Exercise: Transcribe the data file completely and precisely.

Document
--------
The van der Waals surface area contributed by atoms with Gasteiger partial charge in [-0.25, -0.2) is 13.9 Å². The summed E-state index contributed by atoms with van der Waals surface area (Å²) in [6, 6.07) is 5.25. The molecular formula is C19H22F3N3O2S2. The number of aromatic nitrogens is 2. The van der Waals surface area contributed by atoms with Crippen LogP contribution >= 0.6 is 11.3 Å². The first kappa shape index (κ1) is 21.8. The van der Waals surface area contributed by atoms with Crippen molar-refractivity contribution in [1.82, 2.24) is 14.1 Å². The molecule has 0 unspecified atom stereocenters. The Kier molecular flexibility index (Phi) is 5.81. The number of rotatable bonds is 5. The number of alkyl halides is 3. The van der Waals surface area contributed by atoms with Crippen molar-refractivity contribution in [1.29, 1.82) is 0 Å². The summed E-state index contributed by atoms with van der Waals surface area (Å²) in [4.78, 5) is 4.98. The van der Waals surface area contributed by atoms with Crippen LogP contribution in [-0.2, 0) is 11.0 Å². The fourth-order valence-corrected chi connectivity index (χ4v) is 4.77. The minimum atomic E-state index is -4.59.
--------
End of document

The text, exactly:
The van der Waals surface area contributed by atoms with Gasteiger partial charge in [-0.25, -0.2) is 13.9 Å². The summed E-state index contributed by atoms with van der Waals surface area (Å²) in [6, 6.07) is 5.25. The molecular formula is C19H22F3N3O2S2. The number of aromatic nitrogens is 2. The van der Waals surface area contributed by atoms with Crippen LogP contribution >= 0.6 is 11.3 Å². The first kappa shape index (κ1) is 21.8. The van der Waals surface area contributed by atoms with Crippen molar-refractivity contribution in [1.82, 2.24) is 14.1 Å². The molecule has 0 unspecified atom stereocenters. The Kier molecular flexibility index (Phi) is 5.81. The number of rotatable bonds is 5. The number of alkyl halides is 3. The van der Waals surface area contributed by atoms with Crippen molar-refractivity contribution in [1.29, 1.82) is 0 Å². The summed E-state index contributed by atoms with van der Waals surface area (Å²) in [4.78, 5) is 4.98. The van der Waals surface area contributed by atoms with Crippen LogP contribution in [-0.2, 0) is 11.0 Å². The fourth-order valence-corrected chi connectivity index (χ4v) is 4.77. The minimum atomic E-state index is -4.59.